The Soyuz launch vehicle family has provided reliable and efficient launch services since the start of space exploration. Soyuz rockets, which launched both the first artificial satellite and the first man into space, have been credited with more than 1,825 launches to date. Today, Soyuz is used for manned and unmanned flights to the International Space Station, as well as Russian government launches, and commercial launches with Arianespace as launch operator.
The decision of the European Space Agency to introduce Soyuz launch capability at the Guiana Space Center (CSG) marked a major step forward in expanding the range of missions. With the introduction of Soyuz at CSG, this famed Russian launch vehicle is now an integral part of the European launcher fleet,together with the heavy-lift Ariane 5 and the light Vega. Offered exclusively by Arianespace to the commercial market, for launches from CSG, Soyuz becomes Europe’s standard medium launcher for both government and commercial missions.
On October 21, 2011 Arianespace successfully launched the first Soyuz rocket from the Guiana Space Center (CSG) in French Guiana, orbiting the first two satellites in the GALILEO constellation. The Samara Space Center in Russia continues to produce Soyuz launchers. Because of sustained demand from the Russian government, International Space Station requirements and Arianespace’s commercial orders, the Soyuz is being produced at an average rate of 15 to 20 launchers per year.
The manufacturer can also rapidly scale up to accommodate market demand. In fact, annual Soyuz production peaked in the early 1980’s at 60 vehicles per year.
Soyuz is a reliable, efficient,and cost-effective solution for a full range of missions, from LEO to Mars or Venus. Offering an unrivaled heritage, Soyuz has already performed almost every type of mission, from telecommunications, Earth observation, weather and scientific satellites, to manned spacecraft. It is a very scalable and flexible launch vehicle.
The Soyuz version currently offered by Arianespace is a four-stage launch vehicle: four boosters (first stage), a central core (second stage), a third stage, and the restartable Fregat upper stage (fourth stage). It also includes a payload adapter/dispenser and fairing.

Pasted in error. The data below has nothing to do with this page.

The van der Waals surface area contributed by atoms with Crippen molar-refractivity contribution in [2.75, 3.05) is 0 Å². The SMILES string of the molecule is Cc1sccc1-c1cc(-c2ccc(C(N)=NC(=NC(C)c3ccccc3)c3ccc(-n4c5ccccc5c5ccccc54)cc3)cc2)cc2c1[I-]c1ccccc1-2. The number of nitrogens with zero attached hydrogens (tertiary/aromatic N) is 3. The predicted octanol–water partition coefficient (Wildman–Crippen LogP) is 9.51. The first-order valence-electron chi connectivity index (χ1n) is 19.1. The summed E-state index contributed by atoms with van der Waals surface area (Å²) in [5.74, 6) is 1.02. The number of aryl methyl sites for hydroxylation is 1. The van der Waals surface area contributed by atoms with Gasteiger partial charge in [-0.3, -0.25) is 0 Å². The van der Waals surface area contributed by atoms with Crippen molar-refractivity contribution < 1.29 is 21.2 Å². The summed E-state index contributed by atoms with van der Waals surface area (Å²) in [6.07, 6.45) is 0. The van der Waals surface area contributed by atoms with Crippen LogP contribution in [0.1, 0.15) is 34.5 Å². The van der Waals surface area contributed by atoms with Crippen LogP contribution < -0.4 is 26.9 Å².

Boosters (first stage)
The four cylindrical-conical boosters are assembled around the central core. The booster’s RD-107A engines are powered by liquid oxygen and kerosene, the same propellants used on each of the lower three stages. The kerosene tanks are located in the cylindrical part and the liquid oxygen tanks in the conical section. Each engine has four combustion chambers and four nozzles. Three-axis flight control is provided by aerofins (one per booster) and steerable vernier thrusters (two per booster). Following liftoff, the boosters burn for approximately 118 seconds and are then jettisoned. Thrust is transferred to the vehicle through a ball joint located at the top of the conical structure of the booster, which is attached to the central core by two rear struts.
Central core (second stage)
The central core is similar in construction to the four boosters, with a special shape to accommodate the boosters. A stiffening ring is located at the interface between the boosters and the core. This stage is fitted with an RD-108A engine, also comprising four combustion chambers and four nozzles. It also has four vernier thrusters, used for three-axis flight control once the boosters have separated. The core stage has a nominal burn time of 286 seconds. The core and boosters are ignited simultaneously on the launch pad, 20 seconds before liftoff. Thrust is first adjusted to an intermediate level to check engine readings. The engines are then gradually throttled up, until the launcher develops sufficient thrust for liftoff.
The third stage is linked to the central core by a latticework structure. Ignition of the third stage’s engine occurs approximately two seconds before shutdown of the central core engine. The third stage engine’s thrust enables the stage to separate directly from the central core. Between the oxidizer and fuel tanks is a dry section where the launcher’s avionics systems are located. The third stage uses either a RD-0110 engine in a ST-A version, or a RD-0124 engine in a ST-B version.
Fregat upper stage (fourth stage)